Philosophers, Prophets, and Mystics in French Culture (MLF3078)

15 credits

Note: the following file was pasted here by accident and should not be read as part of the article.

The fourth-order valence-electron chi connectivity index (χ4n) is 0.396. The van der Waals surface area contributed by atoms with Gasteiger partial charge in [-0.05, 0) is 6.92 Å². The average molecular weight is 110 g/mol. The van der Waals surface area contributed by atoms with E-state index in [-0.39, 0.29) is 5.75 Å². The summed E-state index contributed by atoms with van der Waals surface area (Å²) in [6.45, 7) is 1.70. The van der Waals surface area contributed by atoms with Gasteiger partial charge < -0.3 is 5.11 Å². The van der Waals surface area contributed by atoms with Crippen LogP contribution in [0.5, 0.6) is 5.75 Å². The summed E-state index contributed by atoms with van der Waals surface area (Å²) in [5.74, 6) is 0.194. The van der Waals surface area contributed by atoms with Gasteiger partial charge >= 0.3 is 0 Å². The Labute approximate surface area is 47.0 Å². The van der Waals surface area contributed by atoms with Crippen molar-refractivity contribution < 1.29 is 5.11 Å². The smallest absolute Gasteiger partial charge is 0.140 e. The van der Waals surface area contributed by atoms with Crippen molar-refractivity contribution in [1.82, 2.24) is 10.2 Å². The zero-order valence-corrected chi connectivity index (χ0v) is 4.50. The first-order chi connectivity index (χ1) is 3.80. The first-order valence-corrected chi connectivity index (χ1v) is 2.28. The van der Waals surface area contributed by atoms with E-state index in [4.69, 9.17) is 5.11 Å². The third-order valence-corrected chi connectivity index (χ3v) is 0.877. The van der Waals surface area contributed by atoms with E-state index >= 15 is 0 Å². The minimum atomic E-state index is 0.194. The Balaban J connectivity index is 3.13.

On the night of 23 November 1654, one of the most brilliant mathematicians and scientists of all time, Blaise Pascal, had a vision that he recorded in a short note: ‘Fire – God of Abraham, God of Isaac, God of Jacob, not of the philosophers and the scholars’. This intense religious experience altered the course of Pascal’s life and led him to write his celebrated Pensées. You will study an eclectic range of texts that engage with philosophy, prophecy, and mysticism, from the notorious predictions of Nostradamus to comic prophecies by Rabelais, as well as the thought of Montaigne, Pascal, and Diderot, to conclude with Verne’s playful yet scientifically prescient account of a manned trip to the moon.